An appreciation of cottage season in Canada

The May long weekend is the unofficial start of summer for Canadians, which means many of our readers will be loading up their cars and heading to the cottage this weekend.

Just how embedded into Canadian culture is the cottage or cabin? Over the years some of our most-loved journalism has touched on this topic. In honor of Queen Victoria and her holiday Monday, here is some light (and heavy) cottage reading.

Contributing columnist Phoebe Maltz Bovy writes that the idea of the cottage has been inescapable. “It’s one of the trappings of Canadianness that eludes even immigrants like me: white, over-educated, from a US state neighbor Canada, and with a (late) Canadian grandmother.”

Open this photo in gallery:

Illustration by Erick M Ramos

Marg Heidebrecht is grateful for the cottage invitation, but won’t accept it. The upsides: Coffee on a dock, kayaking among lily pads. “But the downside? I spend the entire time trying to figure out the rules. Does the day begin at 6, 8 or 10 with everyone helping themselves to granola? Or, is breakfast a sit-down affair at 6, 8 or 10 with fresh blueberries folded into pancakes? Who picks the fruit? And washes the spatula?”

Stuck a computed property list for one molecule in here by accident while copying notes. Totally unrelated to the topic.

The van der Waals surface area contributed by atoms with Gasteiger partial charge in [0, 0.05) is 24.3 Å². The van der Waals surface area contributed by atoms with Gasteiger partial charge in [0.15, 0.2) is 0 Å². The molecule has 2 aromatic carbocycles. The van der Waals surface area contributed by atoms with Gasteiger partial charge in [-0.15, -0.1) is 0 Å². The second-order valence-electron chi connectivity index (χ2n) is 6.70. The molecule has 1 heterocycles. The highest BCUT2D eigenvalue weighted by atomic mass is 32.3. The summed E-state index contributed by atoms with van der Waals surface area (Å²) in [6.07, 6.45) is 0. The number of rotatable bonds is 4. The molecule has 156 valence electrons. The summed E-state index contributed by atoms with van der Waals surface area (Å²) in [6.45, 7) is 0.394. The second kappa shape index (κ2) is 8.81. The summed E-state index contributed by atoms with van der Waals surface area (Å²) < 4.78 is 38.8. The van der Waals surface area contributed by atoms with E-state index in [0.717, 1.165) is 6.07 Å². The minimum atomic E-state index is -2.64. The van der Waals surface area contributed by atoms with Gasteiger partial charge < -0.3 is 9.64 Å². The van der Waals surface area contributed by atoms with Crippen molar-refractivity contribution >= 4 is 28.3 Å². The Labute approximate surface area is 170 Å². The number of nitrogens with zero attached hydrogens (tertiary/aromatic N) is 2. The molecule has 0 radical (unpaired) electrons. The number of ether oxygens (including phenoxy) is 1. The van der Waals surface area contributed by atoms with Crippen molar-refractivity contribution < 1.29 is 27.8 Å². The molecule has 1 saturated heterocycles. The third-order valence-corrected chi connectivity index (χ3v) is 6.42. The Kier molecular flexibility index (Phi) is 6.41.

The Miss Manners for Cottaging advice column you didn’t know you needed. When a readers’ cottage weekend with friends was crashed by interlopers, they wondered about a “cottage code of etiquette” they weren’t aware of. David Eddie gives them the rundown.

Three-day weekends mean you can get invited up to someone’s place all the way until Sunday. This list of tips says to be around and available, but not too desperate in order to score a coveted cabin invite.

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Courtney Gray, a physiotherapy assistant in Toronto and her children James and Maysn at the family cottage in Parry Sound.Melissa Tait/The Globe and Mail

Let’s say you’re the one inviting the guests, not waiting around for whatever scraps might appear. Former Globe columnist David Eddie lays out the secrets to achieving that laid-back cottage vibe for both hosts and guests.

What you call your weekend oasis is a giveaway for which part of Canada you live in.

As cottages are passed down through generations of families, sharing the space can become challenging. Tim Cestnick gives tips for who does what – and how much of it – on the property.

Constance A. Barlow writes of a love-hate relationship with the cabin.

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